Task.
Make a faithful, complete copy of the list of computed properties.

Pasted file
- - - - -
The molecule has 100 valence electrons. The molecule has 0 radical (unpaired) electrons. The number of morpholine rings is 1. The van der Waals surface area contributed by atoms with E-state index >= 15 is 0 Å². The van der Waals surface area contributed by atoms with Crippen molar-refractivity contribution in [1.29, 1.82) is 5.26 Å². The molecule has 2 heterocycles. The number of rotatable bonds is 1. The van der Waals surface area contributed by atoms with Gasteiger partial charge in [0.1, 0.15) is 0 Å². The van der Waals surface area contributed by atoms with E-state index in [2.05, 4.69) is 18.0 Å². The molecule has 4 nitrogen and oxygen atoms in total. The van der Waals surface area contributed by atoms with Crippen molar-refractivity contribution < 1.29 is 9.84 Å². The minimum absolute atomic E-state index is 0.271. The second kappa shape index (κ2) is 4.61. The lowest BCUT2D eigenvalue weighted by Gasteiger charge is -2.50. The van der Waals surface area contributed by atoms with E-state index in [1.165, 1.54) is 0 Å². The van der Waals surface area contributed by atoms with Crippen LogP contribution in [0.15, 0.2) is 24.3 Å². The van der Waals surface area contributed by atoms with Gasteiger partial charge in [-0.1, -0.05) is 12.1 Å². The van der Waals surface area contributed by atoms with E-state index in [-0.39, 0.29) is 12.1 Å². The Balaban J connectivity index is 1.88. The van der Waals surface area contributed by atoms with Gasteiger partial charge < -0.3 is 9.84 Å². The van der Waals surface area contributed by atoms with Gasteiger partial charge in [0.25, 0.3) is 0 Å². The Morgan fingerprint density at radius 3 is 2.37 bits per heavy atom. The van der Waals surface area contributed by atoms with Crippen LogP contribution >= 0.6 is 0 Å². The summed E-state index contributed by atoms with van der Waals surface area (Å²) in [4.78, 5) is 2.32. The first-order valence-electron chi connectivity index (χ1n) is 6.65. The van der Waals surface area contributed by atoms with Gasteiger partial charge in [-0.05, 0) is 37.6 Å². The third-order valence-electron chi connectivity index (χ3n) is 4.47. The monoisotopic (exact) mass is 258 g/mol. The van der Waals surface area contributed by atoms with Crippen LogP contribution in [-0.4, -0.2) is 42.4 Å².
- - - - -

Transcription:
The molecule has 100 valence electrons. The molecule has 0 radical (unpaired) electrons. The number of morpholine rings is 1. The van der Waals surface area contributed by atoms with E-state index >= 15 is 0 Å². The van der Waals surface area contributed by atoms with Crippen molar-refractivity contribution in [1.29, 1.82) is 5.26 Å². The molecule has 2 heterocycles. The number of rotatable bonds is 1. The van der Waals surface area contributed by atoms with Gasteiger partial charge in [0.1, 0.15) is 0 Å². The van der Waals surface area contributed by atoms with E-state index in [2.05, 4.69) is 18.0 Å². The molecule has 4 nitrogen and oxygen atoms in total. The van der Waals surface area contributed by atoms with Crippen molar-refractivity contribution < 1.29 is 9.84 Å². The minimum absolute atomic E-state index is 0.271. The second kappa shape index (κ2) is 4.61. The lowest BCUT2D eigenvalue weighted by Gasteiger charge is -2.50. The van der Waals surface area contributed by atoms with E-state index in [1.165, 1.54) is 0 Å². The van der Waals surface area contributed by atoms with Crippen LogP contribution in [0.15, 0.2) is 24.3 Å². The van der Waals surface area contributed by atoms with Gasteiger partial charge in [-0.1, -0.05) is 12.1 Å². The van der Waals surface area contributed by atoms with E-state index in [-0.39, 0.29) is 12.1 Å². The Balaban J connectivity index is 1.88. The van der Waals surface area contributed by atoms with Gasteiger partial charge < -0.3 is 9.84 Å². The van der Waals surface area contributed by atoms with Gasteiger partial charge in [0.25, 0.3) is 0 Å². The Morgan fingerprint density at radius 3 is 2.37 bits per heavy atom. The van der Waals surface area contributed by atoms with Crippen LogP contribution >= 0.6 is 0 Å². The summed E-state index contributed by atoms with van der Waals surface area (Å²) in [4.78, 5) is 2.32. The first-order valence-electron chi connectivity index (χ1n) is 6.65. The van der Waals surface area contributed by atoms with Gasteiger partial charge in [-0.05, 0) is 37.6 Å². The third-order valence-electron chi connectivity index (χ3n) is 4.47. The monoisotopic (exact) mass is 258 g/mol. The van der Waals surface area contributed by atoms with Crippen LogP contribution in [-0.4, -0.2) is 42.4 Å².